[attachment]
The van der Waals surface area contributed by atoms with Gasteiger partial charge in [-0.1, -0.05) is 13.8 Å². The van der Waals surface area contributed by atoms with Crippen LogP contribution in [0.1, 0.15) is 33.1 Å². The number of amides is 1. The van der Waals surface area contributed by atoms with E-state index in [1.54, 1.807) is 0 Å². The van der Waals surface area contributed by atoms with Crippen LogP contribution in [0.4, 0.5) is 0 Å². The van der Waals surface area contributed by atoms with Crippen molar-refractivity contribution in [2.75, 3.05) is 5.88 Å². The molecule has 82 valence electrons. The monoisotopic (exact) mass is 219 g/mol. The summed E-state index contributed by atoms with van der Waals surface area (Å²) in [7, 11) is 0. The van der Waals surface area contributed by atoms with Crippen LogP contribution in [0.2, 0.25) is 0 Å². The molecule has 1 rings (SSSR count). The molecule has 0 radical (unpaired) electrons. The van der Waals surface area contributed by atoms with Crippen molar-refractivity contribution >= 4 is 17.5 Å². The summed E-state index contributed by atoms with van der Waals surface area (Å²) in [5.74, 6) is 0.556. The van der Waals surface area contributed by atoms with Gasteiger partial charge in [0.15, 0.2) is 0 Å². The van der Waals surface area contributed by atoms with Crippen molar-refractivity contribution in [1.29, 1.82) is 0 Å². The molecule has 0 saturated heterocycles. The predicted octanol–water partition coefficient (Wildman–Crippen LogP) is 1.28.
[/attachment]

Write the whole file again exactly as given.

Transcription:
The van der Waals surface area contributed by atoms with Gasteiger partial charge in [-0.1, -0.05) is 13.8 Å². The van der Waals surface area contributed by atoms with Crippen LogP contribution in [0.1, 0.15) is 33.1 Å². The number of amides is 1. The van der Waals surface area contributed by atoms with E-state index in [1.54, 1.807) is 0 Å². The van der Waals surface area contributed by atoms with Crippen LogP contribution in [0.4, 0.5) is 0 Å². The van der Waals surface area contributed by atoms with Crippen molar-refractivity contribution in [2.75, 3.05) is 5.88 Å². The molecule has 82 valence electrons. The monoisotopic (exact) mass is 219 g/mol. The summed E-state index contributed by atoms with van der Waals surface area (Å²) in [7, 11) is 0. The van der Waals surface area contributed by atoms with Crippen LogP contribution in [0.2, 0.25) is 0 Å². The molecule has 1 rings (SSSR count). The molecule has 0 radical (unpaired) electrons. The van der Waals surface area contributed by atoms with Crippen molar-refractivity contribution >= 4 is 17.5 Å². The summed E-state index contributed by atoms with van der Waals surface area (Å²) in [5.74, 6) is 0.556. The van der Waals surface area contributed by atoms with Gasteiger partial charge in [0.15, 0.2) is 0 Å². The van der Waals surface area contributed by atoms with Crippen molar-refractivity contribution in [1.29, 1.82) is 0 Å². The molecule has 0 saturated heterocycles. The predicted octanol–water partition coefficient (Wildman–Crippen LogP) is 1.28.